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Dick Balharry, Linn of Dee, 2013
Dick Balharry, conservationist

Richard Balharry MBE (3 September 1937 – 22 April 2015) was a Scottish conservationist, writer, and wildlife photographer.

Early life

Balharry was born and brought up in Muirhead, near Dundee. In 1954, after a year of technical college and an hour in a factory in Dundee, he landed a job as kennel boy and under keeper on an estate near Tighnabruaich, Argyll. In 1956, he went to work under Archie McDonald, the head stalker of Glen Lyon, and 1959 to the Red Deer Commission.


In November 1952, Beinn Eighe National Nature Reserve was declared and Jimmy Polson, an experienced deer stalker, was appointed as keeper. In May 1962, he was appointed warden where he was responsible for over 10,000 mountainous acres and Caledonian Pinewood.

In May 1964, Balharry found a greenshank nest with a five eggs, a rare find, but was unaware at the time of the significance of his discovery.

In January 1977, at the 29th Annual Conference of the Scottish Ornithologists Club, Balharry delivered a talk entitled 'The Conservation of the Golden Eagle'.

In 1985, when the Nature Conservancy Council bought Creag Meagaidh, he was their chief warden for north-east Scotland and roughly managing the same area when the Nature Conservancy Council became Scottish Natural Heritage.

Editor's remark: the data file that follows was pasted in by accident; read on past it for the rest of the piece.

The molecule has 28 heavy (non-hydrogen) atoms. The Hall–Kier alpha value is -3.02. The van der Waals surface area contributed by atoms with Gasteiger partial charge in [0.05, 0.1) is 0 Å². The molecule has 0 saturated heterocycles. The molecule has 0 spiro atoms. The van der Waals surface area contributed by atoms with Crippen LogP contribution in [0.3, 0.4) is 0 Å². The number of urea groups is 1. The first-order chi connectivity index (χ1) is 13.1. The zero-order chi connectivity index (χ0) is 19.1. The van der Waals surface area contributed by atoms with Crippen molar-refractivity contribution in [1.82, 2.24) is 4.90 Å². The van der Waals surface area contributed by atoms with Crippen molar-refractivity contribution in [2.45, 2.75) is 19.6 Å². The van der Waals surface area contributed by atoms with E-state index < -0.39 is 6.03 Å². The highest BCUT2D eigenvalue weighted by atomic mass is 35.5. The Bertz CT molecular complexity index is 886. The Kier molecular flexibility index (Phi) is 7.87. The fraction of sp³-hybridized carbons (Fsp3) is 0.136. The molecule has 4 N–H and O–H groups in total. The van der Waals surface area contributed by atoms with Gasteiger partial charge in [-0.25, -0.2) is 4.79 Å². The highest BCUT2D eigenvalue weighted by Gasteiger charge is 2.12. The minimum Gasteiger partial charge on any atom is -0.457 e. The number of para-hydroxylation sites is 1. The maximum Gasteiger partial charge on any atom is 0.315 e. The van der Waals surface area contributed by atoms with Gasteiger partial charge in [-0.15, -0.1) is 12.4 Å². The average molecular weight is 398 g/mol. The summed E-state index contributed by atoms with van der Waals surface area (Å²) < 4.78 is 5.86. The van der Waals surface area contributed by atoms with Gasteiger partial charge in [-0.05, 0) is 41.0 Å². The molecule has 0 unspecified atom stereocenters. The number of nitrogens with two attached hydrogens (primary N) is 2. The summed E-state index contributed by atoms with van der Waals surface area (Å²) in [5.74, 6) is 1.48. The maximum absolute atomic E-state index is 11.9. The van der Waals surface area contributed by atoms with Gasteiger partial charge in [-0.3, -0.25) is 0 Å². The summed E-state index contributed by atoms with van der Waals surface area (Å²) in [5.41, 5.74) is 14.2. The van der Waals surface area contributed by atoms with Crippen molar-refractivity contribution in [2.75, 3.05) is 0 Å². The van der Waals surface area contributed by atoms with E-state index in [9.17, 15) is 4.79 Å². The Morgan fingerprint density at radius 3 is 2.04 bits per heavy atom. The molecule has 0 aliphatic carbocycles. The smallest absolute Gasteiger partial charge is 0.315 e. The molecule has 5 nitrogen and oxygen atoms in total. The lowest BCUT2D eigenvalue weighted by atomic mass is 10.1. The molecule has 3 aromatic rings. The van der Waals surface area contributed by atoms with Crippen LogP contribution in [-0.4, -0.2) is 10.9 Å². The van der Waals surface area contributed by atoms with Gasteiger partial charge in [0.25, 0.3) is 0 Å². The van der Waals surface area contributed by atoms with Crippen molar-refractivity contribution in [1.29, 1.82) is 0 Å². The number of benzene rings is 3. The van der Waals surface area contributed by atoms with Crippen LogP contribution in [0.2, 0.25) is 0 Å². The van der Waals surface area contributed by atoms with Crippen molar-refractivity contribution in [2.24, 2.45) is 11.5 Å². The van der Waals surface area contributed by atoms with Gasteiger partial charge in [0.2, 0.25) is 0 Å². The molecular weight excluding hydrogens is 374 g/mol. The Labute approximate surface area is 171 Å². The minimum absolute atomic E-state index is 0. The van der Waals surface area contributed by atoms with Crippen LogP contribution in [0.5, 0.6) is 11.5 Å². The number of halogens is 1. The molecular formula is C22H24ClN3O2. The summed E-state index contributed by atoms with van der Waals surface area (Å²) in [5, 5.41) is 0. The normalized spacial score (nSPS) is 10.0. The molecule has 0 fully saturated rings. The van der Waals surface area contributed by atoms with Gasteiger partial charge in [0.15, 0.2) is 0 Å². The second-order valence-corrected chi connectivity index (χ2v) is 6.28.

In May 1991, Tam Dalyell and his wife spent a day in the Caledonian Pinewoods of Mar Lodge Estate in the company of Balharry (while senior warden of the Nature Conservancy Council for Scotland), Adam Watson (while at the Institute of Terrestrial Ecology, Banchory), and Dave Morris of the Ramblers Association.

In 1996, he was created MBE for services to nature conservation. In 1997, he retired as SNH area manager for Badenoch and Strathspey, Moray and Nairn.

On 18 April 2015 Balharry was awarded the Royal Scottish Geographical Society's Geddes Environment medal in recognition of his outstanding contribution to conservation.

John Muir Trust

In September 2003, Balharry succeeded Andrew Thin as chairman of the John Muir Trust.

In October 2004, at the Sustaining Wild Land Conference in Pitlochry, Balharry presented Adam Watson with the Trust's Lifetime Achievement Award.

Cairngorms Deer Advisory Group

In April 2006, Balharry attended the first meeting of the CDAG at The Inn at Loch Ericht Dalwhinnie.

Ramblers Scotland

In April 2009, Balharry was elected president of Ramblers Scotland, holding the post until March 2013. As president he was also a member of Ramblers Scotland's Scottish Council Executive Committee.

He took an active role in representing Ramblers Scotland on a number of issues including: ensuring the ethos of access legislation was upheld; fighting intrusions to wild land from inappropriate developments; and supporting the sound ecological management of upland areas.

In March 2014, Balharry was elected a vice-president of Ramblers Scotland, a post he held until his death.

National Trust for Scotland

In January 2010, he was appointed chairman of the National Trust for Scotland where he brought in a period of welcome calm and stability. In June 2010 he had an Honorary Doctorate of Science conferred on him by Abertay University, Dundee, Scotland. In September 2010 he was succeeded as chairman of the National Trust for Scotland by Sir Kenneth Calman.


Although born near Dundee, Balharry lived in Newtonmore where he died of cancer on 22 April 2015, aged 77.


  • Where the Eagle Flies, with Selina Scott for the BBC in 1986
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